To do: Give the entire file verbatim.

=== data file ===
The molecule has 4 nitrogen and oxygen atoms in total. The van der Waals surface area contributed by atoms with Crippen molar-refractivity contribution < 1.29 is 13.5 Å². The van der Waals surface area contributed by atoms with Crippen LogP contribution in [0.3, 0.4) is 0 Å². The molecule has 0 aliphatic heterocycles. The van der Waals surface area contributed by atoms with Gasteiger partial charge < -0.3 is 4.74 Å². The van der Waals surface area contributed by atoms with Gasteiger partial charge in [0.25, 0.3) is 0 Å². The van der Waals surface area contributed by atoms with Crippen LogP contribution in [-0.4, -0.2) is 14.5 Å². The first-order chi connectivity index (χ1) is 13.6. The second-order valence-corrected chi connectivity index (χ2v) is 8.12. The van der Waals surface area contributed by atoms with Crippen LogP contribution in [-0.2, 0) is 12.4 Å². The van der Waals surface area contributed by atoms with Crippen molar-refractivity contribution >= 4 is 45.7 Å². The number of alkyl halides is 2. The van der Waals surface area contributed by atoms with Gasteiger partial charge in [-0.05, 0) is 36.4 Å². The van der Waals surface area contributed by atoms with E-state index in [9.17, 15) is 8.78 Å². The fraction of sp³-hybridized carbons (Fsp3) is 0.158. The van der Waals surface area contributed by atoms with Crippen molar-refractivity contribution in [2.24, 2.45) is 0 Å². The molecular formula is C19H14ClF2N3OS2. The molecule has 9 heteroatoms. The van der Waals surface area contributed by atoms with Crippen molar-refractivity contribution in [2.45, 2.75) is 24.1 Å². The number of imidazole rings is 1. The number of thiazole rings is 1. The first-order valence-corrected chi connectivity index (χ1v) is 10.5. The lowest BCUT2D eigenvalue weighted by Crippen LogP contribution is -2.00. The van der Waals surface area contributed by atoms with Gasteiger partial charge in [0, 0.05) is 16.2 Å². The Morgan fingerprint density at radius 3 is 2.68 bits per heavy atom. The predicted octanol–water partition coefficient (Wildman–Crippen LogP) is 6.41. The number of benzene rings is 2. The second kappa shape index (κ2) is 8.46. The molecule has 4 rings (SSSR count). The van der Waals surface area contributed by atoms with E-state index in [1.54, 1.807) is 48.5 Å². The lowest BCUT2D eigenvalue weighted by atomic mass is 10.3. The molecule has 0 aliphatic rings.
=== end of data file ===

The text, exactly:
The molecule has 4 nitrogen and oxygen atoms in total. The van der Waals surface area contributed by atoms with Crippen molar-refractivity contribution < 1.29 is 13.5 Å². The van der Waals surface area contributed by atoms with Crippen LogP contribution in [0.3, 0.4) is 0 Å². The molecule has 0 aliphatic heterocycles. The van der Waals surface area contributed by atoms with Gasteiger partial charge < -0.3 is 4.74 Å². The van der Waals surface area contributed by atoms with Gasteiger partial charge in [0.25, 0.3) is 0 Å². The van der Waals surface area contributed by atoms with Crippen LogP contribution in [-0.4, -0.2) is 14.5 Å². The first-order chi connectivity index (χ1) is 13.6. The second-order valence-corrected chi connectivity index (χ2v) is 8.12. The van der Waals surface area contributed by atoms with Crippen LogP contribution in [-0.2, 0) is 12.4 Å². The van der Waals surface area contributed by atoms with Crippen molar-refractivity contribution >= 4 is 45.7 Å². The number of alkyl halides is 2. The van der Waals surface area contributed by atoms with Gasteiger partial charge in [-0.05, 0) is 36.4 Å². The van der Waals surface area contributed by atoms with E-state index in [9.17, 15) is 8.78 Å². The fraction of sp³-hybridized carbons (Fsp3) is 0.158. The van der Waals surface area contributed by atoms with Crippen molar-refractivity contribution in [2.24, 2.45) is 0 Å². The molecular formula is C19H14ClF2N3OS2. The molecule has 9 heteroatoms. The van der Waals surface area contributed by atoms with Crippen molar-refractivity contribution in [2.45, 2.75) is 24.1 Å². The number of imidazole rings is 1. The number of thiazole rings is 1. The first-order valence-corrected chi connectivity index (χ1v) is 10.5. The lowest BCUT2D eigenvalue weighted by Crippen LogP contribution is -2.00. The van der Waals surface area contributed by atoms with Gasteiger partial charge in [0, 0.05) is 16.2 Å². The Morgan fingerprint density at radius 3 is 2.68 bits per heavy atom. The predicted octanol–water partition coefficient (Wildman–Crippen LogP) is 6.41. The number of benzene rings is 2. The second kappa shape index (κ2) is 8.46. The molecule has 4 rings (SSSR count). The van der Waals surface area contributed by atoms with E-state index in [1.54, 1.807) is 48.5 Å². The lowest BCUT2D eigenvalue weighted by atomic mass is 10.3. The molecule has 0 aliphatic rings.